A poem by Marietta Holley

The sides of the hill were brown, but violet buds had started
In gray and hidden nooks o'erhung by feathery ferns and heather,
And a bird in an April morn was never lighter-hearted
Than the pilot swallow we saw convoying sunny weather,
And sunshine golden, and gay-voiced singing-birds into the land;
And this was the song - the clear, shrill song of the swallow,
That it carolled back to the southern sun, and his brown winged band,
Clear it arose, "Oh, follow me - come and follow - and follow."

A tender story was in his eyes, he wished to tell me I knew,
As he stood in the happy morn by my side at the garden-gate;
But I fancy the tall rose branches that bent and touched his brow,
Were whispering to him, "Wait, impatient heart, oh, wait,
Before the bloom of the rose is the tender green of the leaf;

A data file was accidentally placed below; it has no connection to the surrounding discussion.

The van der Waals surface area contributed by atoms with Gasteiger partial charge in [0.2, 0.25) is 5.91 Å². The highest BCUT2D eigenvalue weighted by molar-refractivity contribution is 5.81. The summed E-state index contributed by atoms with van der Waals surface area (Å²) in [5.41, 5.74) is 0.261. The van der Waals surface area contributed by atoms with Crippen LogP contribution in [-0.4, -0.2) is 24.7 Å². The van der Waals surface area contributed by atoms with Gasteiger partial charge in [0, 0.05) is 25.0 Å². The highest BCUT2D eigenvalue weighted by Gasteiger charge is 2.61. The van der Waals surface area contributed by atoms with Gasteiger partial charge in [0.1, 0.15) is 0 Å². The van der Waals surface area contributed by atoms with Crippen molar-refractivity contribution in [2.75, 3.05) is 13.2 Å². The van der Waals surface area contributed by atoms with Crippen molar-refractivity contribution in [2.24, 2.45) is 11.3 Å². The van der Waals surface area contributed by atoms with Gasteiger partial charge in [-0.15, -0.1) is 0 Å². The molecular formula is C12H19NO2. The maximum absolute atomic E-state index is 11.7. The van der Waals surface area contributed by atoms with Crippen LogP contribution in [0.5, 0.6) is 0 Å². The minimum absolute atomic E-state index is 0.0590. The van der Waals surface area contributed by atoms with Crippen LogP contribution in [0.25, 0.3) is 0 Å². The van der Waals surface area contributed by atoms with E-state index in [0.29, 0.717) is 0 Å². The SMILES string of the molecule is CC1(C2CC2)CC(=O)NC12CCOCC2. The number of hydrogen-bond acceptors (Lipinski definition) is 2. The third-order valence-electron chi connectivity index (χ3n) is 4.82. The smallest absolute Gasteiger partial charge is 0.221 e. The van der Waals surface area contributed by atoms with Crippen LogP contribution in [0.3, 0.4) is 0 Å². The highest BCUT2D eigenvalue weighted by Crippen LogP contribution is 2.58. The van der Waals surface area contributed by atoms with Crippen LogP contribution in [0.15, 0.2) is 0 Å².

Not rash is he who wisely followeth patient Nature's ways,
The lily-bud of love should be swathed in a silken sheaf,
Unfolding at will to summer bloom in the warm and perfect days."

So silently sailed the early sun, through clouds of fleecy white;
So stood we in dreamy silence, enwrapped in a tender spell;
But the pulses of soft Spring air were quickened to fresh delight,
For I read in his eye the story sweet, he longed, yet feared to tell;
It spoke from his heart to mine, and needed no word from his mouth,
And high o'er our heads rang out the happy song of the swallow;
It cried to the sunshine and beauty and bloom of the South,
Exultingly carolling clear, "Oh, follow me - oh, follow."

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